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Beyond GDP: New measures for a new economy (report)


For decades, GDP has enjoyed supreme status as the predominant benchmark of our economic and social progress. In reality, GDP obscures or ignores essential aspects of Americans’ economic and social welfare, as well as important social and environmental dimensions of our national welfare and future well-being.

When we hold GDP against other indicators, it’s clear that our policy priorities have been wrong for thirty years. But a pervasive narrative linking GDP and market growth to social progress has shielded our politics from any real accountability for the lack of progress most Americans rightly feel in their everyday lives. 

Demos also released a set of infographics, Does Growth Equal Progress? The Myth Of GDP, that charts important social measures against GDP growth. The infographics show that GDP growth has not delivered real progress for average Americans, supporting the case for why GDP is an incomplete measure and needs to be supplemented by alternative measures that are much better suited to the economic challenges we face today.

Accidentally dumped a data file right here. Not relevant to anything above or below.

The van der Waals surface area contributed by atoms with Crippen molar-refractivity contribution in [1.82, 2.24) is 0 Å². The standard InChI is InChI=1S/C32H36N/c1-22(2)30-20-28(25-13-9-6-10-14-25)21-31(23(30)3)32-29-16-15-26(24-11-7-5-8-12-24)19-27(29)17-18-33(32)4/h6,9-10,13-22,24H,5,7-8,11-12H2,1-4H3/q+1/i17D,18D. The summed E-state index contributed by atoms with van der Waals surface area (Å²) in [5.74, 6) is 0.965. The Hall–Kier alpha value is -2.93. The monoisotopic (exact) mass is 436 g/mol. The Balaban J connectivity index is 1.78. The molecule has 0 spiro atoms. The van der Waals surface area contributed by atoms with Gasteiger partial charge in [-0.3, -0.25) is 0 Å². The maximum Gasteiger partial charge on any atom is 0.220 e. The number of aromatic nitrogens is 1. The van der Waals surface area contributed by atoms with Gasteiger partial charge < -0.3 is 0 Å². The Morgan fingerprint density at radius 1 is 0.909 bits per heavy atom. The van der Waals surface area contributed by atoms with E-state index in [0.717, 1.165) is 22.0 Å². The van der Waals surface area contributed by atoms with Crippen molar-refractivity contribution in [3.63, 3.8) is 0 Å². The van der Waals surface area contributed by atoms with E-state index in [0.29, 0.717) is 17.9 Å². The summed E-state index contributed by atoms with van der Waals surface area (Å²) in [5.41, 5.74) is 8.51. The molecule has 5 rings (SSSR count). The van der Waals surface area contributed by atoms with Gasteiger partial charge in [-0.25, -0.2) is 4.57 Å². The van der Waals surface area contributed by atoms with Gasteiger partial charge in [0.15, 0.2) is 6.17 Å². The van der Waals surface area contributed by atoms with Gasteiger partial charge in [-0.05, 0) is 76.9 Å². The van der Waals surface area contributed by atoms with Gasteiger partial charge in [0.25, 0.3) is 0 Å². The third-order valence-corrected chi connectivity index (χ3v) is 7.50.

• GDP does not distinguish between spending on bad things and spending on good things.  By this measurement, the BP oil spill in the Gulf of Mexico “positively” contributed to the economy just like the many good and services that people actually want or need.
  • GDP doesn’t account for the distribution of growth. Our total national income has doubled over thirty years, and so has the share of national income going to the wealthiest households, but average households have seen little or no income gains. GDP doesn’t care if growth is captured by a few or widely shared. 
  • GDP doesn’t account for depletion of natural capital and ecosystem services.  If all the fish in the sea are caught and sold next year, global GDP would see a big boost while the fishing industry itself would completely collapse. 
  • GDP doesn’t reflect things that have no market price but are good for our society, like volunteer work, parenting in the home, and public investments in education and research.  

What do you think? Leave a comment below.

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